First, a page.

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Winter 2022

Repair

This arts anthology explores whether and how we can repair terrible ruptures of political and social life today.

Repair

We bear deep wounds, individually and collectively. All have been worsened by a period of destructive politics that left us ill-equipped to respond to a global health catastrophe. As we struggle to recover our footing and grieve our dead, we believe that the arts must have a voice in the conversation about how we heal.

This anthology draws together a wide range of artists and thinkers, established and emerging. In essays, memoir, poetry, fiction, and comics, contributors explore what it might look like to repair. Topics include the Salem witch trials, climate catastrophe, the January 6 siege of the Capitol, gender identity, the failures (and hope) of Western medicine, and the entwined horrors of racial, sexual, and colonial violence.

No single text in this volume offers a definitive answer for what it means to repair. But together, they reveal a promising vision for where to go from here.

 


Editors’ Note
Adam McGee, Ed Pavlić, & Ivelisse Rodriguez

 

PART I: REPAIR

Colleen Murphy
We cannot simply put the past behind us. The framework of transitional justice offers a promising path forward.
Poetry
Donia Elizabeth Allen
. . . I am nott afrayde of swells that lift mee off my feet, or of a strong undertow
Poetry
Kemi Alabi
our bloom game too strong / altar stays red candle cinnamon-lit sweet flicker cracking into prance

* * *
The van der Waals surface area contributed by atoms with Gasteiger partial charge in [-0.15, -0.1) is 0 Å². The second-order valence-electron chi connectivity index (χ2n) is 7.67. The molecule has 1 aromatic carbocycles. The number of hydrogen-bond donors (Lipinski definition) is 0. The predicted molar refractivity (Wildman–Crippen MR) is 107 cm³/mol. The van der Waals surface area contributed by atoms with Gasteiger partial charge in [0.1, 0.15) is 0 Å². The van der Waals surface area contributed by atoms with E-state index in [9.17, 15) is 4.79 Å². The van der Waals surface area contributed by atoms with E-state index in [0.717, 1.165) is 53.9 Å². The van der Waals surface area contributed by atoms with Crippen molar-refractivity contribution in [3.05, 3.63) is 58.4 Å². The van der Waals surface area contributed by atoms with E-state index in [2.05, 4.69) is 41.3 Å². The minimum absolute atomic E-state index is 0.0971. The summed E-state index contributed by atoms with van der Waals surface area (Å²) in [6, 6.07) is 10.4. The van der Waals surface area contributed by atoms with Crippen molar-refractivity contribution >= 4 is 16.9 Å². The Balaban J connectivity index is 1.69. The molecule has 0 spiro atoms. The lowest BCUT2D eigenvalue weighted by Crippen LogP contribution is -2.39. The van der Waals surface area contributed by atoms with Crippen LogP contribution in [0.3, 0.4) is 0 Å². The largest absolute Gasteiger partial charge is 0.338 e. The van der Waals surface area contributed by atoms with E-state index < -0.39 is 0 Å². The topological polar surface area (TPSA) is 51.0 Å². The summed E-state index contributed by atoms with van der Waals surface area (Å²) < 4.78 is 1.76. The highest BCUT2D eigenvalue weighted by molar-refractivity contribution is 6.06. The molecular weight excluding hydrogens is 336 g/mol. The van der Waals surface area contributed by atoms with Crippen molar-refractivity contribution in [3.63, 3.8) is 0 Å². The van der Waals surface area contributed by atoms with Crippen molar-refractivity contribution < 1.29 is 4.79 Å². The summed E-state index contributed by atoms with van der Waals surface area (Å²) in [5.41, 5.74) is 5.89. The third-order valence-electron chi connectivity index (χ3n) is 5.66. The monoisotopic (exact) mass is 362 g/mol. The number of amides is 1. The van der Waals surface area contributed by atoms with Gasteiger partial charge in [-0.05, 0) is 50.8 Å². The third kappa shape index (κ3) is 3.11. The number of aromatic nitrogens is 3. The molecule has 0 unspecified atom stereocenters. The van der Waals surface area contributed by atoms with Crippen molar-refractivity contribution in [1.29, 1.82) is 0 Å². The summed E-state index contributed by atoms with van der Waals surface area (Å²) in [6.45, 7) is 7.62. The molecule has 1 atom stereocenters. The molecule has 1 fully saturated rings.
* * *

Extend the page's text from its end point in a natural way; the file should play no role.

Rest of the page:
fiction by Emma Dries

Heat Index

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Olúfẹ́mi O. Táíwò
Racial redress should be modeled on the global anticolonial tradition of worldbuilding.
Farah Jasmine Griffin

Toni Morrison’s novels imagine a society governed by an ethic of care, devoted to restoring and repairing those who have been harmed, and giving them the space for transformation.


 

PART II: REVIVE

Poetry
Maya Marshall
An Abortion Ban is a body snatcher, is an ethnic cleansing. The uterus is a cave, is an incubator, is a vault, is a self-destructing bomb, is a thoroughfare.
Poetry
Kim Hyesoon translated by Don Mee Choi
The therapist says, Picture a bird in your mind What kind of bird is it?
Poetry
Adebe DeRango-Adem

Selected by Sonia Sanchez as a winner of the 2021 Boston Review Annual Poetry Contest

fiction by Meredith Talusan

The Kindness Thief

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Randall Horton
Every city I’ve lived in has been filled with racism, whether out in the open or hidden in an invisible dialogue of economics and housing. Birmingham taught me to never question what it meant to be a Black American.
Brian Teare
Narrative medicine claims to champion the experience of patients—but it does so by requiring that the sick “earn” their care by telling a redemptive tale about what is wrong with them.

 

PART III: REPAY

Savonna Johnson

Three Poems

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fiction by Yiru Zhang

Dear Mothers, We Are No Longer Lost

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Poetry
Simone Person

Selected by Sonia Sanchez as a winner of the 2021 Boston Review Annual Poetry Contest

Bishakh Som

The Tailor

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aureleo sans

Mamabird

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Ariella Aïsha Azoulay

Images seized from enslaved people are not private property to be owned but ancestors to be cared for.

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Just in time for the holidays, get any three print issues of Boston Review for just $35 – that’s 40% off the cover price!

Before December 9, mix and match any three issues for one low price using code 3FOR35.

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